MNCOGI Statement on Minneapolis Open Data Portal

One month ago, Minnesota’s largest city launched one of the state’s first general purpose open data portals. MNCOGI applauds the City of Minneapolis for this step in its journey toward transparency and citizen accessibility. MNCOGI also recognizes this opportunity to briefly evaluate the success of the launch of Minneapolis’ open data portal – both for the benefit of future iterations of the Minneapolis open data portal, and for the benefit of any other municipality that is considering an open data policy or portal.

The principal criterion to consider when evaluating the implementation of an open data policy – including Minneapolis’ open data portal – is the extent to which the policy’s implementation enables residents to access and use public government data. In applying this criterion to the open data portal, we will apply this criterion to several aspects of the portal, namely:

  • Portal Usability: Minneapolis’ open data portal includes several features that enable residents to access and use government data, including dataset categorization, search, online data viewing in tabular and several graph formats, sorting and filtering of datasets, subscription to notification of dataset changes, and the ability to embed graphs in other websites. However, as has been noted by others, portions of the open data portal were unusable at the launch of the open data portal due to technical problems, which severely prevented users from accessing and using some datasets.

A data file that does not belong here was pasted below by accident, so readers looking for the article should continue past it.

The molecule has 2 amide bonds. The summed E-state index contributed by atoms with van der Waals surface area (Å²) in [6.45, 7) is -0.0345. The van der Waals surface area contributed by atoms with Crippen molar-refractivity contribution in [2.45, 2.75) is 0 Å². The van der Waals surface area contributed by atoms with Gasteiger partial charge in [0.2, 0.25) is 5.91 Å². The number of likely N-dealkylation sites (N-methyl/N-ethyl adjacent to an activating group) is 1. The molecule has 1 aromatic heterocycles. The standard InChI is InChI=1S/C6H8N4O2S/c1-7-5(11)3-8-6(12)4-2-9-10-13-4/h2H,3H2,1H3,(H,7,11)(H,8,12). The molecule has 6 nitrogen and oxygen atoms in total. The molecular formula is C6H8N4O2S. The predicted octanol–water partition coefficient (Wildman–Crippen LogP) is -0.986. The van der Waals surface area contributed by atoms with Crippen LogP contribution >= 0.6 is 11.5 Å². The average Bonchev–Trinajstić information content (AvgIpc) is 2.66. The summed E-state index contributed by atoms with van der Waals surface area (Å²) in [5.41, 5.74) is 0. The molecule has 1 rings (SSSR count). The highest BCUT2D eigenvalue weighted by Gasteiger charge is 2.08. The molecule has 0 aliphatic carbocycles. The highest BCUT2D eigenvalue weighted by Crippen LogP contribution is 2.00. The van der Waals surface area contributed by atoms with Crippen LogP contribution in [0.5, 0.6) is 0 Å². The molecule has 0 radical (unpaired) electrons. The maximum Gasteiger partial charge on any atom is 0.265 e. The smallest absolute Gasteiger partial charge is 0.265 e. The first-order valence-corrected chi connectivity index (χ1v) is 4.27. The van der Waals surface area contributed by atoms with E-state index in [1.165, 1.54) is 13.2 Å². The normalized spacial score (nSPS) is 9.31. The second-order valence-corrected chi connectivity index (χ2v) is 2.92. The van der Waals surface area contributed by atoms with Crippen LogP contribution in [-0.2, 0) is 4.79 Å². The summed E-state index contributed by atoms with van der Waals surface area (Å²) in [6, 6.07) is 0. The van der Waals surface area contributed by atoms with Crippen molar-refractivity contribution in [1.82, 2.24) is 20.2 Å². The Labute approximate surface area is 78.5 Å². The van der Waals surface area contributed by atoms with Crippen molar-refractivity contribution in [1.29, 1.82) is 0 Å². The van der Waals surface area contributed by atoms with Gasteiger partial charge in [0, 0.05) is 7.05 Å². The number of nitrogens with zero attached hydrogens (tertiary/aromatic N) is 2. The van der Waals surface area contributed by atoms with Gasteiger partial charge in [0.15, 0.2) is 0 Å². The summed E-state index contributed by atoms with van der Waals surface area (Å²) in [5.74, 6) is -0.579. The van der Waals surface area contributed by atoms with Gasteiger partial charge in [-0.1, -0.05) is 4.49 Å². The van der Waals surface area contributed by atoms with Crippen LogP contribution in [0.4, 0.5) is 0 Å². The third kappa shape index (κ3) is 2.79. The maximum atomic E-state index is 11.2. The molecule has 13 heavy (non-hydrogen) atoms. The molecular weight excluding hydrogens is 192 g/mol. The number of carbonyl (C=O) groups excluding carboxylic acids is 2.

• Available Data: At launch, Minneapolis’ open data portal contained a respectable set of 35 data sets, including foundational datasets (administrative boundaries, street centerlines, locations of police & fire stations), datasets concerning city planning, city incident data (police incidents since 2010, reported and confirmed fires since 2012, 311 reports since 2010), NCR funding and contracts, air quality data, and more.
  • Documentation of Data: Most of the above datasets contain little to no documentation concerning the nature of the dataset, the meanings of columns and values, or the means by which the data was collected. In the absence of this documentation, users will often lack context required to understand the meaning of data, which significantly reduces the ability of residents to use the available datasets.